The notes which follow, of course, represent only one student's impressions, and should be considered simply as a jumping-off place for the reader's own thoughts:

First, there are some simple, almost mundane, matters which, if attended to, would help greatly to establish a rapport between the newcomer and the Teachings. For one thing, the newcomer probably assumes that the person giving a talk from the platform is an authority on Theosophy, in much the same way that a priest is an authority on church doctrine. Accordingly, if the talk is rather vague (and it is hard to avoid vagueness in the short time allotted the speaker), the newcomer is likely to think that Theosophy itself is vague, just a collection of unproved theories with little bearing on reality. It would seem essential, therefore, that the speaker should make it quite plain at every meeting that those who have platform assignments are only students, more or less progressed, and that anything said represents just the sketchiest outline of that immense body of knowledge for which the works of H. P. Blavatsky serve as an introduction.

Yet the reiteration of this fact would not constitute a justification for sloppy delivery; even if the newcomer intellectually accepts the speaker's status as humble student, it is difficult for him to avoid having an adverse emotional reaction if he is subjected to repeated mistakes in simple grammar, poorly-expressed ideas, etc. Most likely a person comes to a lecture with the vague hope of being inspired, of finding solutions to his deepest problems; yet he might feel reluctant to ask real questions if the person to whom he would address them appears even less informed than himself. We are speaking now only about appearances, true! but the sad fact is that people base most of their judgments upon appearances; and when it is really so unnecessary to give a poor impression, why not improve our English and our delivery and give a better one?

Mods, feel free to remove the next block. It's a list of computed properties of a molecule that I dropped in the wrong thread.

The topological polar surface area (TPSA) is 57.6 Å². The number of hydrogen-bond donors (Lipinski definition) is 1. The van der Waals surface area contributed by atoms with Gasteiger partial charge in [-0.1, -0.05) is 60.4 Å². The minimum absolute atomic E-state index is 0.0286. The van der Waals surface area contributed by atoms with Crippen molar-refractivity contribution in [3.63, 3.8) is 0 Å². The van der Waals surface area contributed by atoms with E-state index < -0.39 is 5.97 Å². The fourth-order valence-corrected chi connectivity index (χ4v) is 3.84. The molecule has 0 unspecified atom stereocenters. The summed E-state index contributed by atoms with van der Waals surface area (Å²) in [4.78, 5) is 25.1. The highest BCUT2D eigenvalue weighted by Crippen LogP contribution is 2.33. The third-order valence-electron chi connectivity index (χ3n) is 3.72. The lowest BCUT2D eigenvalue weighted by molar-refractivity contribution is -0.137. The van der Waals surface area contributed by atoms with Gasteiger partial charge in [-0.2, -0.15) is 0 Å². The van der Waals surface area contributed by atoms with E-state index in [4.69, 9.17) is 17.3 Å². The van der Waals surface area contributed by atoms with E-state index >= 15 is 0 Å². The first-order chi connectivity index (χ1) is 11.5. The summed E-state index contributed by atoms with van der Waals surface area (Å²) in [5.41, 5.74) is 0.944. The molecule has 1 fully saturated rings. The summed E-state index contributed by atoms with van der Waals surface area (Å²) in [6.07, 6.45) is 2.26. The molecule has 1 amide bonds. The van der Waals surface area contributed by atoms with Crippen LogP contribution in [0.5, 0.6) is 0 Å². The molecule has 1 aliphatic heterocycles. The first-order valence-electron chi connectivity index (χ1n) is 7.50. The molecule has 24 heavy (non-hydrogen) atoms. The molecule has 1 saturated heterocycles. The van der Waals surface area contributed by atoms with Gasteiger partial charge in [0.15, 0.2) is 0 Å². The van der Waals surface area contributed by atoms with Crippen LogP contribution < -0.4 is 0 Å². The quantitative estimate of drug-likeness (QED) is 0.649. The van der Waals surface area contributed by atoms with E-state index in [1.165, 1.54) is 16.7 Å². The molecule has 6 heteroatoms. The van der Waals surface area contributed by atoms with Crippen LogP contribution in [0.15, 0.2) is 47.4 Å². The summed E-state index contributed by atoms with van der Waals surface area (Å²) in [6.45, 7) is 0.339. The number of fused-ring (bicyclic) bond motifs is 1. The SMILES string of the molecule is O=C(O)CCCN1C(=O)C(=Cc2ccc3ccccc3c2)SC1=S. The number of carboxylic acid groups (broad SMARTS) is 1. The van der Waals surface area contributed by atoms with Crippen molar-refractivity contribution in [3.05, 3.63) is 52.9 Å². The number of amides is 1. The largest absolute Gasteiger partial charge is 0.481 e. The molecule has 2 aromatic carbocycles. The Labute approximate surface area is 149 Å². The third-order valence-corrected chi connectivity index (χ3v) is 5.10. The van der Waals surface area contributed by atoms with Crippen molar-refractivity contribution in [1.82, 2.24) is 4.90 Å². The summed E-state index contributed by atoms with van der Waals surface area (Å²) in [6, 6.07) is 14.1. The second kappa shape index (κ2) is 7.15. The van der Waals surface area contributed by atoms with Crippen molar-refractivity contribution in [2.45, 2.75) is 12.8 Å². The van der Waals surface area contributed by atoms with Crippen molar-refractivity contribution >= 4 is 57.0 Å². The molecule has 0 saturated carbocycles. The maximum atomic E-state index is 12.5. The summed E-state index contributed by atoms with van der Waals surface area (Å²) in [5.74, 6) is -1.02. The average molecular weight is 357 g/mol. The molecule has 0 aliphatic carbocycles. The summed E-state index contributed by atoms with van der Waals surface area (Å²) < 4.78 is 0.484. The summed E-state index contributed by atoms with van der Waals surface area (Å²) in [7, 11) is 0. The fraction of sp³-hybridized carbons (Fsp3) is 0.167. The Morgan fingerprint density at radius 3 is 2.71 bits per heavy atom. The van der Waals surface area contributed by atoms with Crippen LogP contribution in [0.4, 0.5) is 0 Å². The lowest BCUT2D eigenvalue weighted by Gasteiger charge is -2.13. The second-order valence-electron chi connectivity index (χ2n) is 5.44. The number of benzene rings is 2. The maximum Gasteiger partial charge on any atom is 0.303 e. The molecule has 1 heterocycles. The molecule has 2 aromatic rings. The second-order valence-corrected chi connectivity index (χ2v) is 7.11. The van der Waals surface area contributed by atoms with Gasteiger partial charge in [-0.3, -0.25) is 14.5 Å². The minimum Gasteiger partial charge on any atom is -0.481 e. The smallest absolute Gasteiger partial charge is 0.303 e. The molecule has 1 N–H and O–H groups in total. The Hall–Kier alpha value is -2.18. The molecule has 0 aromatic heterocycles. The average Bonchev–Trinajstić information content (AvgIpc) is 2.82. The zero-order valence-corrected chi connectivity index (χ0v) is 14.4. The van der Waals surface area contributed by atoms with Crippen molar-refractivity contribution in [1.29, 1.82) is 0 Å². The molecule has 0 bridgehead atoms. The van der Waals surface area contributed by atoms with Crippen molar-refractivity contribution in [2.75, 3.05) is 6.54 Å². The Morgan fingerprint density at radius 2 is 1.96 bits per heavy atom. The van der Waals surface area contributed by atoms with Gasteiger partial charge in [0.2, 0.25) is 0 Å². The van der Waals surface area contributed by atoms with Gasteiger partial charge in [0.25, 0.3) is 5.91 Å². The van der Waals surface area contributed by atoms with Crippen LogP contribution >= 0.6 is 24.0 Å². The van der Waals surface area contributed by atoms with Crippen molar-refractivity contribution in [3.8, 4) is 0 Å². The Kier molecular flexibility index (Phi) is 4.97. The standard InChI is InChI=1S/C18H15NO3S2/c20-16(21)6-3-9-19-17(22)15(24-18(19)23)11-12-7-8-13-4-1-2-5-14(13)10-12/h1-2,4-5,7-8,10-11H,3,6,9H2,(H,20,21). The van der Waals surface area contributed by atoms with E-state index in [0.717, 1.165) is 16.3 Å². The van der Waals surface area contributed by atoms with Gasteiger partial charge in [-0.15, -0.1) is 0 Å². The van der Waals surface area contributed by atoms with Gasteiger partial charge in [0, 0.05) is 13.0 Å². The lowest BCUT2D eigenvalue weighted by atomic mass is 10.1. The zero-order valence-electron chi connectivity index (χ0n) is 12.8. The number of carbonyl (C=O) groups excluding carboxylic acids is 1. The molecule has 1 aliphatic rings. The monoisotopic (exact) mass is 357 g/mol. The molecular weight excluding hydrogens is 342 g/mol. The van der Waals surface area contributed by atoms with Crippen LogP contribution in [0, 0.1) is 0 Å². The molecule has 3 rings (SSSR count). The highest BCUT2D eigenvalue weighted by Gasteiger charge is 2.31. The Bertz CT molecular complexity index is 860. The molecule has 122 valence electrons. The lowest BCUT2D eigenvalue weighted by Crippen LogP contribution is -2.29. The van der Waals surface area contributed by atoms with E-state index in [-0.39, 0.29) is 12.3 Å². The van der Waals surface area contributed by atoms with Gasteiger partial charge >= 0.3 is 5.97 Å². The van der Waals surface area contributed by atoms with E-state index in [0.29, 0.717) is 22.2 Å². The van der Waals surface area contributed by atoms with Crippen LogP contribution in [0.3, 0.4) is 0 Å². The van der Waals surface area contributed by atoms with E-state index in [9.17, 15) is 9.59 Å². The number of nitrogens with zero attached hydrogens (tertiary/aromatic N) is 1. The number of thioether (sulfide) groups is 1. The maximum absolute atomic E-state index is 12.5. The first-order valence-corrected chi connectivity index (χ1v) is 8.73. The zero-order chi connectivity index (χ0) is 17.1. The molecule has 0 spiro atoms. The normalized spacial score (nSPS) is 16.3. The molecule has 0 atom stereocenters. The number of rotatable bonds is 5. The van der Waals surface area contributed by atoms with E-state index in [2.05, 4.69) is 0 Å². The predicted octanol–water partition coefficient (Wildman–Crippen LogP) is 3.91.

A subtler problem lies in the difference in mental rhythm between the Theosophist and the newcomer. The latter, who is probably thoroughly steeped in the worldly "atmosphere," is likely to be intellectual, skeptical, and impatient; the older students, on the other hand, are familiar with the basic postulates and know just how the meetings are run. There are some real potential dangers in this situation, one of which is that the older students, when speaking of what they consider self-evident truths, will make a general statement and then forget to back it up. Sometimes, for example, the subject of reincarnation is introduced in a parenthetical and most unconvincing manner; or else a term such as "Atlantis" or "Atma-Buddhi-Manas" is mentioned and not pursued. Such occurrences are likely to make the newcomer classify Theosophists as cultists. All statements need to be painstakingly supported, and even then they should not be labelled "proven," much less "self-evident." Dogmatism simply has no place in Theosophy.

Another danger -- also the result of carelessness -- is that the newcomer's question will be misunderstood by the lecturer. This happens fairly frequently, and seems to result in part from the fact that the questioner is speaking from the context of his own experiences, and is using his own terminology (i.e., non-Theosophical terminology). It therefore would seem essential that the lecturer listen closely in an effort to grasp the real intent behind the question, not in order to get involved in personalities and answer the questioner instead of the question, but simply in order to understand exactly what the question is. Furthermore, in giving an answer, it is important that the speaker attempt to create a bridge that would in some way bring the newcomer into a real contact with this living philosophy. Practically speaking, this would at least imply translating the teachings into the questioner's own terminology.

In relation to this matter of translation, it is important to sense the full quality of the modern "atmosphere," and to determine in what ways it is different from that of 1888, the year The Secret Doctrine was published; for it may be that some of the arguments of that time no longer need to be made. For example, it is sometimes disconcerting to a newcomer to hear attacks levelled against scientific and religious materialism, attacks which carry little weight since they apply primarily to nineteenth-century science and religion. And it is all the more disconcerting to him since he did not come with the slightest desire to hear attacks, applicable or otherwise, he came to learn about Theosophy.